Is that the case?

A few weeks ago, a lady I shall refer to as Mary was driving her car when she was flagged down by a sub-sub-sub-section of one of our traffic officers.The ones in blue trousers and white shirts.

She stopped and rolled down her window.

“Good morning officer!”, she said. “What’s up?”

“Are you going to Mutungo?” he asked her. 

“Eh?”

“You’re going to Mutungo?” he repeated.

“Erm, no. I’m going to Kitintale. Why are you asking?” 

“Eh, you can leave me there and I’ll continue on my way”.

“What?”

He was now pulling at the door. 

“The door is locked”, he complained. “Open it!” 

Only now did she step on it and continue on her way.He might have just wanted a lift. But what a suspicious way to go about it!

It is my opinion that the ONLY police officers who should be telling you to stop your car should be in the proper all-white uniform of a traffic officer. If any other kind should have the authority to flag you down, I expect an announcement to be made by relevant police chiefs letting us know about it.

Unless it’s the millitary of course. I’ll stop for a red top wielding a gun on my way to the toilet. 

A number of years ago, I was in the passenger seat of a car with my then boss, who I shall call Richard. We were on Stretcher road when we saw a pick up with these police officers in blue and white camourflage jumping off the back. They were still relatively new to the scene.

One of them authoritatively flagged us down. 

“Please don’t stop”, I asked Richard. “I think it’s a bad idea to stop your car for a truckload of armed policemen just hanging by the side of the road. Abuse of our rights can occur”. 

“Meh, they’re security”, he said. “I have to stop”. 

When we stopped, and the window was rolled down, I looked at one of the police officers who said tersely to Richard, “Show me your I.D”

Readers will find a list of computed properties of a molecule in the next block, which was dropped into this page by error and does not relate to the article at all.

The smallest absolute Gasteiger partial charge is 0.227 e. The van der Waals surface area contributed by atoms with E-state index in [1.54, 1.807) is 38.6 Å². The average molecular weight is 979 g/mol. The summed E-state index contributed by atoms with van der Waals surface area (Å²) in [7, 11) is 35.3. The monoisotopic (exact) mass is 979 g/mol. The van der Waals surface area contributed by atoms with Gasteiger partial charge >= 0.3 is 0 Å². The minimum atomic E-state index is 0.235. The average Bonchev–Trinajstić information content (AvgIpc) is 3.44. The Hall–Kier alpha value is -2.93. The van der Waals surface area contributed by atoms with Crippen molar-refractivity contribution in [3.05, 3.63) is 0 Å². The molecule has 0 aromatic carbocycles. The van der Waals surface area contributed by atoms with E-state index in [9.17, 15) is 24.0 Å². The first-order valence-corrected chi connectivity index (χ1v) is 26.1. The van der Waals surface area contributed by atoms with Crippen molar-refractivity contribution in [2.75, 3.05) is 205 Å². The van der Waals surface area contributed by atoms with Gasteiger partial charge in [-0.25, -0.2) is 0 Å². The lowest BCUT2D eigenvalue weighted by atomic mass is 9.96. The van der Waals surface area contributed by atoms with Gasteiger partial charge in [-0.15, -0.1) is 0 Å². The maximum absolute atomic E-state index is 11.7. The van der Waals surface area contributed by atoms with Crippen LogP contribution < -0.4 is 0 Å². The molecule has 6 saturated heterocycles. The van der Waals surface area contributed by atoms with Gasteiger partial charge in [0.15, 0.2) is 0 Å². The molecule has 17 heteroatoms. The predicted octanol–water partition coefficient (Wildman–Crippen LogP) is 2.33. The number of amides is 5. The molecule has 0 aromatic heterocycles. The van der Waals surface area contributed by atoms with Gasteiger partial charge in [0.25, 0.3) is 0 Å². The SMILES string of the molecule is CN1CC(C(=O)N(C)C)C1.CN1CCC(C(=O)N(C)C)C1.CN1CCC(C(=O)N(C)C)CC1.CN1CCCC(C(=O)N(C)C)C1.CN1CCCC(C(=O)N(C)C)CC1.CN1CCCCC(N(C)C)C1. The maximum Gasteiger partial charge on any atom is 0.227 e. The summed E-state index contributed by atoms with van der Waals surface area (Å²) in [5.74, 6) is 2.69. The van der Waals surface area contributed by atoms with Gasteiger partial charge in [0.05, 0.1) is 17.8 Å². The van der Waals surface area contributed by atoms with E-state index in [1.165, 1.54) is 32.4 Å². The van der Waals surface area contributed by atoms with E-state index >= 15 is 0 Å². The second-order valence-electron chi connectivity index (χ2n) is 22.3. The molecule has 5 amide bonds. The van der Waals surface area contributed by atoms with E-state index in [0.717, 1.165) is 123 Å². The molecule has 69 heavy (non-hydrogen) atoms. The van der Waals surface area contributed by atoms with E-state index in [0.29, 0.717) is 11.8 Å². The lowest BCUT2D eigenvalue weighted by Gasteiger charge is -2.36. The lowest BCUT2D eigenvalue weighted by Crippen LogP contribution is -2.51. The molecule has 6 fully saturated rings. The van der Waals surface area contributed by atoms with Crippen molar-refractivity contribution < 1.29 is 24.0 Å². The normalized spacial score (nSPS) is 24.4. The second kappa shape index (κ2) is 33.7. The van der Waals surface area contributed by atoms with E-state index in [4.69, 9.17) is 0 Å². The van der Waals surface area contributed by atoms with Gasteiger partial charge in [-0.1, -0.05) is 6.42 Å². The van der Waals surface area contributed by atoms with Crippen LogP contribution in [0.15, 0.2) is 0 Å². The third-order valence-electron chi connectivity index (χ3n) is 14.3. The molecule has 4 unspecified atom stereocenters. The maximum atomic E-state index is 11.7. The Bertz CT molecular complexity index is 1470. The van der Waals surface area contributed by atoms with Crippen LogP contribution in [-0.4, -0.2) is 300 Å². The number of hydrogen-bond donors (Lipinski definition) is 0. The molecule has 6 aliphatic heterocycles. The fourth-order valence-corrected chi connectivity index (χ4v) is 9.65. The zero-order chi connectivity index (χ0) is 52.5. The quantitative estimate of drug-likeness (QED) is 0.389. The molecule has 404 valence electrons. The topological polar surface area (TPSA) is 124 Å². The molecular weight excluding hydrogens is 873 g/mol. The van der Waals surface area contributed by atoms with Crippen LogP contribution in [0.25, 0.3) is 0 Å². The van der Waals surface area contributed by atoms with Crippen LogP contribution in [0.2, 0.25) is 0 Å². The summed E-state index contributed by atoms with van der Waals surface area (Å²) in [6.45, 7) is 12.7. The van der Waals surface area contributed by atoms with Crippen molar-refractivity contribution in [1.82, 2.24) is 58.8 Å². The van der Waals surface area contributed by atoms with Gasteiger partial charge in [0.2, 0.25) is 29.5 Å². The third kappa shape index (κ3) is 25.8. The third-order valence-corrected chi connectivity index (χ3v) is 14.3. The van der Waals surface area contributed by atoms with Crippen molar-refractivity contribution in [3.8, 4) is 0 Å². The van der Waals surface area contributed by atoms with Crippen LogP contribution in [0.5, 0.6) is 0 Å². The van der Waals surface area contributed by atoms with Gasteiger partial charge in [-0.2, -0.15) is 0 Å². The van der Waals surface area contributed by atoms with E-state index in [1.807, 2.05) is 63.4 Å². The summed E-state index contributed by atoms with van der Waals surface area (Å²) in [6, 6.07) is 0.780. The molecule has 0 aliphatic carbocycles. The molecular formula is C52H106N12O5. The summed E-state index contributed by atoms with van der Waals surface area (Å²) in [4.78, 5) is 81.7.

Richard obligingly did so. Officer stared at it a while and let the silence grow. And grow. And grow. I got the impression that he and his colleagues were idling away the hours frightening drivers. They reeked of bullydity. 

He returned the I.D to Richard and turned to me. 

“I.D”, he said as tersely as he had to Richard.

“No”, I responded casually. 

“What?” he bristled. 

“I don’t even know what your uniform is supposed to mean yet”, I bristled back. “Why are you stopping us on this lonely road in these peaceful times? You are not even a traffic officer”. 

“I am not a police officer?” he repeated in wonder.

“No, traffic”, I corrected politely. “You’re not dressed in white. So before I give YOU my I.D, I’m afraid I have to ask you why you want it”. 

“Do you know who you’re talking to?” he was almost shouting. “Do you know who I am and what I can do to you?” 

Dead giveaway for a timewaster. If you’re going to arrest, arrest, don’t blubber. 

He and I exchanged unkind words for a few minutes until he eventually said to Richard, “Anyway, you can go. But only because you have good manners. I have decided to leave you alone”. 

Nigger please. 

Two days later, I was telling one of my girlfriends about it, who said: 

“Oh my God! I don’t think you should have even stopped. I heard some sort of warning on the news about not stopping for police men not authorized as traffic officers. Apparently, some guys in blue and white camourflage have been robbing drivers on the by-pass”.

Of course I could be wrong. Maybe all kinds of police men can randomly flag your car down and start asking things of you. If that’s the case, I’m open to being educated. 

2 thoughts on “Is that the case?”

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